- Ph.D., Political Science, University of California, Berkeley, 2016
- M.A., Economics, University of California, Berkeley, 2016
- M.A., Political Science, University of California, Berkeley, 2011
- Master of Public Administration, Columbia University, 2010
- B.A., Politics and Economics, Brandeis University, 2005
Ryan Hübert joined the Department of Political Science at UC Davis as an assistant professor in 2016. Prior to his graduate work in political science and economics, he completed a degree in public policy at Columbia University, worked as a paralegal at the international law firm Cleary Gottlieb Steen & Hamilton in New York and interned with the U.S. Embassy in Oslo, Norway. His interests fall at the intersection of political science, economics, law and public administration. His research is largely motivated by the observation that institutions structure American politics and governance in ways that are often counterintuitive and more profound than commonly understood.
Professor Hübert’s research uses game theory, machine learning and text analysis to study the U.S. courts, as well as other U.S. political institutions. Broadly speaking, his work focuses on the ways that institutional arrangements and personal biases incentivize officials, including judges, to adequately and fairly serve the interests of citizens in contexts where those officials are required to make decisions about issues that are substantively complex or otherwise difficult to resolve. As a result, his research speaks to broad normative concerns about the consistency of government decision making as well as the potential pitfalls of norms favoring “neutral arbiters.”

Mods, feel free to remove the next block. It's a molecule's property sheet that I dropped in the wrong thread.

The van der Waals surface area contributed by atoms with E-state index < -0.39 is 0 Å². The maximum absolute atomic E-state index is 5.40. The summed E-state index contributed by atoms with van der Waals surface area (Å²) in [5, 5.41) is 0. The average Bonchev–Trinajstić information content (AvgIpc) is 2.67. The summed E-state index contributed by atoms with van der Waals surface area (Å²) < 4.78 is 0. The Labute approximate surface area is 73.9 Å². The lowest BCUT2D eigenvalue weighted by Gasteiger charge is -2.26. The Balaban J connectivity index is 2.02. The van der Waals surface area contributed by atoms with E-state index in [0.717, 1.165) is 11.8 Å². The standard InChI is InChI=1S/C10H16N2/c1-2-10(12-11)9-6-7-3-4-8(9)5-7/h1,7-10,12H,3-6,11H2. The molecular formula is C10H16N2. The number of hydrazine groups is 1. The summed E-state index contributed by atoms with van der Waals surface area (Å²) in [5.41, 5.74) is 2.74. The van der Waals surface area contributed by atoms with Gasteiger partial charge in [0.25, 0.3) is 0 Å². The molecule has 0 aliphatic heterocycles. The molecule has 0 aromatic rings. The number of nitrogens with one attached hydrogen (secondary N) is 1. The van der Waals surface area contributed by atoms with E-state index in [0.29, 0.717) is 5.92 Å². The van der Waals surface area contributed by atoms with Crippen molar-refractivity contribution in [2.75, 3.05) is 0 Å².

Ryan Hübert’s teaching interests include formal theory and research methodology, judicial politics, political economy, American politics, and public policy. He has taught graduate courses on formal models of political science, quantitative methods and intermediate microeconomics, and undergraduate courses on economic policy analysis, political science research methods and the U.S. Congress.
- American Political Science Association’s Best Graduate Student Poster in Law and Courts, 2015
- UC Berkeley Empirical Legal Studies Fellowship, 2013-2014
- UC Berkeley Political Science Formal Theory Fellowship, 2012-2013